I think the easy way out is to not vote. The 2-party system is full of flaws & issues, often presenting us with a choosing of the lesser of two evils. However, to just say I'm not going to vote just simply means you are checking out & not making a stance. How about choosing a third candidate? Or speaking up & educating yourself on a different system? Or doing something. Educate yourself the best you can - using as many different medias/slants as you can, and then make the choice you feel comfortable with. Better than sitting out the polls and acting like you are the difference maker.

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jeremy

about 2 years ago

I mostly agree although you imply that to make a difference you have to do it through politics. I don't think investing oneself in the church would be considered checking out just because a person didn't vote. I'm not arguing this, simply playing devil's advocate.

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Margie Pennington

about 2 years ago

My first thought is that I know the future and God wins. I also know that God's man will win according to His plan. Maybe I'm old fashioned but I respect the privilege of voting. It's part of the freedom that this country has always known. I am trying to educate myself about the agenda's and the two candidates. Lou and I will definitely be voting on November 6th. May God's Will be done!

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jeremy

about 2 years ago

Thanks Margie

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Earl Ricker

about 2 years ago

Recently I came to realize that it was time for me to spend some quiet time understanding and evaluating the political issues of our day. So, I have been going right down the list and thinking through, researching, and praying about each issue that represents a plank in the platforms of the two parties. This is a challenging undertaking because of issues like abortion and gay rights that directly touch my Christian Faith. Despite the difficulty, I have stayed the course and have been writing down my precise position on every issue. This exercise will help me considerably on November 6th.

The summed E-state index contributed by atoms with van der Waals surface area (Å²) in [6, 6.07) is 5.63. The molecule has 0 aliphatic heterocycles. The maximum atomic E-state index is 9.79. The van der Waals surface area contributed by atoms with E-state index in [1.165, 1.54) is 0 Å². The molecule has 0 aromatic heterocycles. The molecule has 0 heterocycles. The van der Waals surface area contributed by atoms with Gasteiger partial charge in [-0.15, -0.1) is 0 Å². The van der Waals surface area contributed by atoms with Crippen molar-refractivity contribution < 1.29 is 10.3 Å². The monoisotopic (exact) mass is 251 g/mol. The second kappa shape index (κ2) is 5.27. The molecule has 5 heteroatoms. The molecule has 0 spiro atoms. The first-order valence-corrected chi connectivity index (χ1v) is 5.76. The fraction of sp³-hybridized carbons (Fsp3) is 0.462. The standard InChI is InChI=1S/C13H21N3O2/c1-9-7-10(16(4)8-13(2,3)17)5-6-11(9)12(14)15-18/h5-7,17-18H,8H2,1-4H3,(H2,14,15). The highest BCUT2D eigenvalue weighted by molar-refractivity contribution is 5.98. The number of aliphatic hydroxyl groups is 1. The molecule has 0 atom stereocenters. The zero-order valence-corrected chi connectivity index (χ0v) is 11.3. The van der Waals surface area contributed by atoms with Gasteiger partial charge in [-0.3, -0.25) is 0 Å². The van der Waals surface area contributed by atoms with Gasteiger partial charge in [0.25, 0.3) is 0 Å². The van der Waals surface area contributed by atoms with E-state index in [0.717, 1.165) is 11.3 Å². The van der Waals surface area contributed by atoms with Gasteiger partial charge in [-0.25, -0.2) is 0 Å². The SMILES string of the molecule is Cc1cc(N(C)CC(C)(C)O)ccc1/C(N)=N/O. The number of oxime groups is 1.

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jeremy

about 2 years ago

I admire your efforts on this. The tricky part is what to do when your list is split between the two candidates on who supports the things that you do.

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Earl Ricker

about 2 years ago

Yes it is tricky when the list is split between the two candidates. This leads me to assigning value to each of the issues. For example, I am currently assigning the economy a high value, and consequently will give more weight to the candidate whose plan I believe to be the best plan for growing the economy. Some battles need to be fought now. Some need to be fought later.

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Robert Tewart

about 2 years ago

Take another look at option number 1 Jeremy. You've shared many agnostic views here.

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gomer

about 2 years ago

So...you think Jeremy espouses views that he wavers back and forth between God's existence?

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Robert Tewart

about 2 years ago

I think if Jeremy is consistant with previous posts, he would ultimately affirm that God is unknowable. This is because of his particular view of scripture.

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gomer

about 2 years ago

Almost everyone I know would say the same. Reformed & non-Reformed alike. In fact, a few of the Reformed friends would be completely offended if someone suggested God was knowable. They love to quote that "His ways are not our ways" bit to show that we can't know God. What a bummer. He's got such a big desire for us to know Him more intimately and people purposefully push themselves away, afraid that they might offend Him if they seek to know too much. However, all that to say, Jeremy is one of the few out there who seems to seek to know as much about God as is humanly possible.

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Robert Tewart

about 2 years ago

Not sure why you bring up reformed folks. It is of note to mention though, that a solid reformed theological position includes "Sola Scriptura" or "the bible alone" which doesn't seem to be a position Jeremy holds. Your reference to Isaiah 55:8 (referring to a portion of scripture as a "bit" aside) is in the context of God's mercy and it surpassing anything imaginable to us. It doesn't have anything to do with a mysterious unknowable god as suggested.

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gomer

about 2 years ago